Battling the Storm Within

Tuesday, May 7, 2019

Gulf War exposures may have added health risks to active duty military during Operations Desert Shield,

Gulf War Exposures

Depleted Uranium (DU)

Depleted Uranium is what remains from the manufacturing process of enriched uranium used in nuclear reactors or weapons. It has the same chemical toxicity as natural uranium, retains radioactivity, and a half-life of 4.5 billion years.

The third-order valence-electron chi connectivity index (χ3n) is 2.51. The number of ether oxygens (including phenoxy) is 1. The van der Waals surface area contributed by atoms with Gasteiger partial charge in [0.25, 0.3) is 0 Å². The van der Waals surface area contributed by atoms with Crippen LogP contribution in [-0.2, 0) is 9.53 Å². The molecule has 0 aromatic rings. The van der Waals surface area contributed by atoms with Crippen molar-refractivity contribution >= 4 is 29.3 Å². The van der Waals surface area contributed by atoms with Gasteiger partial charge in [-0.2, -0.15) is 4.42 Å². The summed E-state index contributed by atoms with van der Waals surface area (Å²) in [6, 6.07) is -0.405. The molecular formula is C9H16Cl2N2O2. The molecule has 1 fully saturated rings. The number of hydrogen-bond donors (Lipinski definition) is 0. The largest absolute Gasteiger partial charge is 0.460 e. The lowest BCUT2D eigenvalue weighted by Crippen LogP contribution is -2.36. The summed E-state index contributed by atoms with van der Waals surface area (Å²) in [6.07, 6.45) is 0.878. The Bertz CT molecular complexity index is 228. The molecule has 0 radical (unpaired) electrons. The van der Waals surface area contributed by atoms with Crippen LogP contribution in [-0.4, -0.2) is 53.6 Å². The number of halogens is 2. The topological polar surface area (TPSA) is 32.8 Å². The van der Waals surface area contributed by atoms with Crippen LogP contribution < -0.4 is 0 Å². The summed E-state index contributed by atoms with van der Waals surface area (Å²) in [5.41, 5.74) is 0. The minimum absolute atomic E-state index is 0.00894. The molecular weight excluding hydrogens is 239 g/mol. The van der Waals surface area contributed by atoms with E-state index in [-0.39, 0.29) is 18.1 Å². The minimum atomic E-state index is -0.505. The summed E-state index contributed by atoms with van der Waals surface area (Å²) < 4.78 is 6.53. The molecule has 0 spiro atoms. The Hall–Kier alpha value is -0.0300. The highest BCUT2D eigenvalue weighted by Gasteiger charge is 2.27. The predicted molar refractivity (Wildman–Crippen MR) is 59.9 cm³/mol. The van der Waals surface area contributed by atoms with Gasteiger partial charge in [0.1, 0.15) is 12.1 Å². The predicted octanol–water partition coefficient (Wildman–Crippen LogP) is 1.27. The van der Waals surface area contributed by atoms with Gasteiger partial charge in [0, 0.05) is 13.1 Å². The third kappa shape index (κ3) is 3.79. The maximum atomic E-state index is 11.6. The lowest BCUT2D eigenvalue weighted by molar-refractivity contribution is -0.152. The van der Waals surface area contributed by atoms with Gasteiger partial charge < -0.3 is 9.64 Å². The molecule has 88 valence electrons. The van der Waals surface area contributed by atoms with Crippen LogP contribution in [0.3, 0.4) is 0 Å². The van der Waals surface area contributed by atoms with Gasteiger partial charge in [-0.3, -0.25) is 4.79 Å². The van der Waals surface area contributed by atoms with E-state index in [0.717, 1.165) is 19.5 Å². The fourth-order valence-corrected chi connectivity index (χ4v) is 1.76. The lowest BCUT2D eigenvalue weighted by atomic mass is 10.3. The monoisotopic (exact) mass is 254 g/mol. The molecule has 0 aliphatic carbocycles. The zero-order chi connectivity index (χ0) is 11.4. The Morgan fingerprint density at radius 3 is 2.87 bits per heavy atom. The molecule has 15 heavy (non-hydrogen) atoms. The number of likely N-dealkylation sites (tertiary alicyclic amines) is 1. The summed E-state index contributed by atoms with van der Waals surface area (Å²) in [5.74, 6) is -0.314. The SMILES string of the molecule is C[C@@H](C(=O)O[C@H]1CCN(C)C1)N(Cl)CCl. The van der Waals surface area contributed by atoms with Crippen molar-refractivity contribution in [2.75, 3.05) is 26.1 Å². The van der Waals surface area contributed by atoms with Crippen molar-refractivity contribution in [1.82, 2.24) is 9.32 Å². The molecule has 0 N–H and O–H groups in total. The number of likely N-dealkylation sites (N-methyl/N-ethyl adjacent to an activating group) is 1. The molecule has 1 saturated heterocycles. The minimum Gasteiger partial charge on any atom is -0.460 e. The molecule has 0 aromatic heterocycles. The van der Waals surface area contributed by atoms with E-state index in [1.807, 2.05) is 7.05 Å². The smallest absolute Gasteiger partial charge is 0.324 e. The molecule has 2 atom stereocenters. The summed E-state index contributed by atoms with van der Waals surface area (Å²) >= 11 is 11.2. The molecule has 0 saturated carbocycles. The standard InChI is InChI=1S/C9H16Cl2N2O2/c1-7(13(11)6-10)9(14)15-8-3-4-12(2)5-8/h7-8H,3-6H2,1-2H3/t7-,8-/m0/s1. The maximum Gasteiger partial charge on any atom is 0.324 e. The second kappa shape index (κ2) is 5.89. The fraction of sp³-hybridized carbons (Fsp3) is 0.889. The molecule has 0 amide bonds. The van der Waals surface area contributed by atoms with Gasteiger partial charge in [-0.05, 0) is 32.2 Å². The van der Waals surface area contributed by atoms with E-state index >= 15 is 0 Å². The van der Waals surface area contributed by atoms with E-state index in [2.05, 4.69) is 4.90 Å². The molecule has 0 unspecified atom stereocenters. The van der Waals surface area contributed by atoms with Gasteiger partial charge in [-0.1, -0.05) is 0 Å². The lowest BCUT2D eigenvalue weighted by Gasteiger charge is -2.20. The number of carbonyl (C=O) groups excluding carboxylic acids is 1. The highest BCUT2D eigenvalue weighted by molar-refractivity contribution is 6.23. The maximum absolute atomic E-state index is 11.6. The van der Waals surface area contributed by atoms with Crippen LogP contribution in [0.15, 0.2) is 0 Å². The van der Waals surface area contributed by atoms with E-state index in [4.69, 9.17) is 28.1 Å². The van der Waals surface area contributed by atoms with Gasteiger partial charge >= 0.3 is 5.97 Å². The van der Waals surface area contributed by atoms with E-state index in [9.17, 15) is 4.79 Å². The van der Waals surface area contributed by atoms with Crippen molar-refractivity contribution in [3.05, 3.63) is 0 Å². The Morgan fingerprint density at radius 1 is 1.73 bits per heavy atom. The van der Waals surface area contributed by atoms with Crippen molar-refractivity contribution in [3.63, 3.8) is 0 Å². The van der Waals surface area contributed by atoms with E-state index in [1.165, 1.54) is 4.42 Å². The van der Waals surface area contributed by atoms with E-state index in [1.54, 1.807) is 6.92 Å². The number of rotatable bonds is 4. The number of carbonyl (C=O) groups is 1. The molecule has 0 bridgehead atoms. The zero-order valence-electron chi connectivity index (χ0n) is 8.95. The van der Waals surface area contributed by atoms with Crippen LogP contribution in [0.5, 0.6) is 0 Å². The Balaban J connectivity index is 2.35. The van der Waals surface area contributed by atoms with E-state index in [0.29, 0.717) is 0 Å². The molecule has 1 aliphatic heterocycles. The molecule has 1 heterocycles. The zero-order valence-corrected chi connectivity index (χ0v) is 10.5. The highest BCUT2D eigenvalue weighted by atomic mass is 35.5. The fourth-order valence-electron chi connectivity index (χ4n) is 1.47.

DU was used on a large scale during the Gulf War in tank armor and some bullets or rounds — mostly 30mm caliber ordnance — to penetrate enemy armored vehicles. Riding in a vehicle with DU weapons or shielding is not linked to exposure of significant amounts of DU or external radiation.  However, DU can be a health hazard if it enters the human body.  In a struck vehicle, soldiers could have been exposed through wounds if fragments of DU scatter and become embedded in muscle and soft tissue. Soldiers could also be exposed to DU by inhaling or swallowing small airborne DU particles in a struck vehicle or in close proximity to burning vehicles or fires with DU munitions.

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